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In alternate steampunk Victorian England, Irene Adler hires the niece of Sherlock Holmes and the half-sister of Bram Stoker to solve a mystery surrounding the recent suicides of London’s eligible society girls. This all probably sounds awesome, largely because it is. The content is handled so fluidly and Gleason offers a fresh voice to young fans of mystery and detective stories. Miss Holmes and Miss Stoker, respectively an insufferable know-it-all and a dark action girl with a suicidal streak, balance each other perfectly. This is another example of really good world building and writing, but the heroines and their relationship shines. --Reviewed by Marie at Books Inc. Chestnut Street

 

 

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(Photo posted with parents' permission at our October 2013 Jeff Kinney Event!)

Set in the bayous of East Texas, this tells of the struggle to save an tiny unspoiled gem of wilderness and rural living fro two separate threats. In one plotline a boy named Chap helps his mom run a pie shop beloved by the locals for the exquisite pies made from sugarcane of the swamp surrounding them. He mourns his grandfather who imparted Chap all manner of lore. Now their way of life is threatened by one of those greedy cartoonish developers who often show up in this sort of story.

Unbeknownst to the humans, a pair of young raccoons are concerened by another attack on the swamp, in the form of a family of terrifing feral pigs crashing towards the famous sugarcane. these plucky little critters, Bingo and J'miah are the Information Scouts of the swamp. Their clever kin have served the swamp for untold generations watching for danger. When a crisis like this arises they must wake the Sugar Man, the legendary protector of the bayou-- part Bigfoot and part Paul Bunyan.


The folksy venacular will turn some readers away, it is laid on thick. Comparisons to Carl Hiaasen are inevitable. I fould that the denizens of Sugar Man Swamp also his the same sweet spots as Pogo and Margery Sharp's The Rescuers. There's a bluesy, rockin' rhythm and loads of humor, heart, and courage. Readers will be reminded that an ecosystem does include people as well as animals; that our history and family stories join with the turns of the seasons and the calls of unseen birds. --Reviewed by Chris of Compass Books, SFO Terminal 3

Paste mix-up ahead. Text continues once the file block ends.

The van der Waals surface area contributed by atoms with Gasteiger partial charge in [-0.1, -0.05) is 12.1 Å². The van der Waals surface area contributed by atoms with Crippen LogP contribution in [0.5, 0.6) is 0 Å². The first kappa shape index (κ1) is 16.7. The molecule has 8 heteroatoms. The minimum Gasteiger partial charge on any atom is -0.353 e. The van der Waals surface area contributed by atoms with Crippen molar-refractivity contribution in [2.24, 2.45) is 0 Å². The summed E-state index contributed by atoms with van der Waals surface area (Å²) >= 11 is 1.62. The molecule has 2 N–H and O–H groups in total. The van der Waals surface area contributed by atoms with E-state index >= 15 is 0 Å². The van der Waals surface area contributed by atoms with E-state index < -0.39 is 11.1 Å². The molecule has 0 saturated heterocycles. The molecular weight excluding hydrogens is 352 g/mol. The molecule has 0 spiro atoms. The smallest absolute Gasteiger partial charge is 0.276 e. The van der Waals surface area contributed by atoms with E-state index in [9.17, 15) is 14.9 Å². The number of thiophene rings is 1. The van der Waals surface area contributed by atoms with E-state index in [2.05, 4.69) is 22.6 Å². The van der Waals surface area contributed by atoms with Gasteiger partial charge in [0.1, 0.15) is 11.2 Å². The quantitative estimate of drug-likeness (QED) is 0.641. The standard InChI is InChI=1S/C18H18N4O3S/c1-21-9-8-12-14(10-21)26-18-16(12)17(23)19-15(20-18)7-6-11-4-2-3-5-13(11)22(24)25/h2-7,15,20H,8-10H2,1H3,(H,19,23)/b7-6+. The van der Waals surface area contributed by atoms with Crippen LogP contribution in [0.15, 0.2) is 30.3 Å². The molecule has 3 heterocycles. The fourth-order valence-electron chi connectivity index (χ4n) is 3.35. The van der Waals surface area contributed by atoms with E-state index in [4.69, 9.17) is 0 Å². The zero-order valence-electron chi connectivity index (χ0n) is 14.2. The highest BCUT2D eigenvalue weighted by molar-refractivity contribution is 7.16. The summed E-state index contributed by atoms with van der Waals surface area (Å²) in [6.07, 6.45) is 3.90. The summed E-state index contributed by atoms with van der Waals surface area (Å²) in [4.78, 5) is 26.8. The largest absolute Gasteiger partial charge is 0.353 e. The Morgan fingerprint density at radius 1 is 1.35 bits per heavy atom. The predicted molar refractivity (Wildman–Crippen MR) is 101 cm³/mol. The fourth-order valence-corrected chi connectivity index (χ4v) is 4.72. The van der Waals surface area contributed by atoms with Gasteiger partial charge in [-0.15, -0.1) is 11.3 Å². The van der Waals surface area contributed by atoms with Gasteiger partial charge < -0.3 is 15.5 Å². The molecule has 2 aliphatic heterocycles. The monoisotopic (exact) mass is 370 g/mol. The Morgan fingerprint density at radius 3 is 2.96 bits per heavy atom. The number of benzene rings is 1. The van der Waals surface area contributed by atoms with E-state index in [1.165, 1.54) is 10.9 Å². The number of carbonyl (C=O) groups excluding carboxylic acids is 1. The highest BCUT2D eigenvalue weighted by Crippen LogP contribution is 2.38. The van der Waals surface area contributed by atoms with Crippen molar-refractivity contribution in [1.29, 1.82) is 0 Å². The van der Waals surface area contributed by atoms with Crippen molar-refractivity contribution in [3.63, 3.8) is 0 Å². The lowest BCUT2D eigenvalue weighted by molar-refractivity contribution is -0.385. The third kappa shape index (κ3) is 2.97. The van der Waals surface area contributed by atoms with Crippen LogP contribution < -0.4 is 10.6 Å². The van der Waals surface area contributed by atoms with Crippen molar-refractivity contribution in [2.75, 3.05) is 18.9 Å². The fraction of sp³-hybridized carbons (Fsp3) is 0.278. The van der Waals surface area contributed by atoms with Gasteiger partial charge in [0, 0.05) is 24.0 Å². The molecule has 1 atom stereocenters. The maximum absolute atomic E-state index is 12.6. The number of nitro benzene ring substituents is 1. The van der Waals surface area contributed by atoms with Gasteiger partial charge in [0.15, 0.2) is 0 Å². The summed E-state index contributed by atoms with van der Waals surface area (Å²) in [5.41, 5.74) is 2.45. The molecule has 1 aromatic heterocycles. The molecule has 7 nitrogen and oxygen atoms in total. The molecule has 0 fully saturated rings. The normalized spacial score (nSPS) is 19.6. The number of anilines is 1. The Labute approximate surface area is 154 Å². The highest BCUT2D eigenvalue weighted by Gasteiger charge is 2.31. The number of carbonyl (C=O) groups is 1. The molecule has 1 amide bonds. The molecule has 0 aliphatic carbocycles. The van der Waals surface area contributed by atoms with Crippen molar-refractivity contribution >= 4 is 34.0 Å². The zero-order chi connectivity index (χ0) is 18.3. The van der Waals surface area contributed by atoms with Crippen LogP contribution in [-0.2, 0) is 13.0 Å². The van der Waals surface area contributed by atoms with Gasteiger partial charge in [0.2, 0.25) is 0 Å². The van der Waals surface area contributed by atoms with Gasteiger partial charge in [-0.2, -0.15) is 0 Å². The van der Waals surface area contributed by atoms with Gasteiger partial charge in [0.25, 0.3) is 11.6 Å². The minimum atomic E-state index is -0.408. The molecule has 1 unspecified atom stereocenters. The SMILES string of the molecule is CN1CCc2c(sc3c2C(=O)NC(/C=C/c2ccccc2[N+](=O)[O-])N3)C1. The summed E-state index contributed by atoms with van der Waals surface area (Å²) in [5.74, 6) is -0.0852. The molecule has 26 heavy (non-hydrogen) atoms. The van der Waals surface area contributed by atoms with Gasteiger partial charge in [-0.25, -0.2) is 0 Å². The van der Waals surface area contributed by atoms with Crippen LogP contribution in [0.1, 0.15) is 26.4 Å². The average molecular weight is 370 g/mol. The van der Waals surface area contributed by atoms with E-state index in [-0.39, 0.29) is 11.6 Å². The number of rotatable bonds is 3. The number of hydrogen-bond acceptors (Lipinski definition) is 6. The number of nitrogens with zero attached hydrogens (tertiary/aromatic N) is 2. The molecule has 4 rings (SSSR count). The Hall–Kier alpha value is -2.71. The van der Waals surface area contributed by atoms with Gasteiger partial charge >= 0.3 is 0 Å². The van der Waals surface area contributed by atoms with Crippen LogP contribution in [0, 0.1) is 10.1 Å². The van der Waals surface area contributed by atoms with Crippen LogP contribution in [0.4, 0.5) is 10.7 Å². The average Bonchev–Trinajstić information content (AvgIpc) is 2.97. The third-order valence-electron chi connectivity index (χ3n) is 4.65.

This was our book club read for November and we thoroughly enjoyed it! This is a fantastic debut from Terrill and I can’t wait to see what she’s going to come up with next. Em has been imprisoned at a secret military base for what feels like years. She’s constantly tortured for information by a man called, the doctor (yes I really did love the slight Doctor Who reference, even if it was unintentional!). All Em has to keep her going is the voice of a mysterious boy in the cell next to her, until one day she finds a slip of paper taped inside the drain of her cell. The slip of paper contains the instructions Em will need in order to escape. This fast-paced science fiction thriller is great for fans of, well, science fiction! I know it’s a slim genre in YA, but I really liked the time travel elements in this one! It’s a quick read with an unbelievable ending!--Reviewed by Anna, Books Inc. Palo Alto

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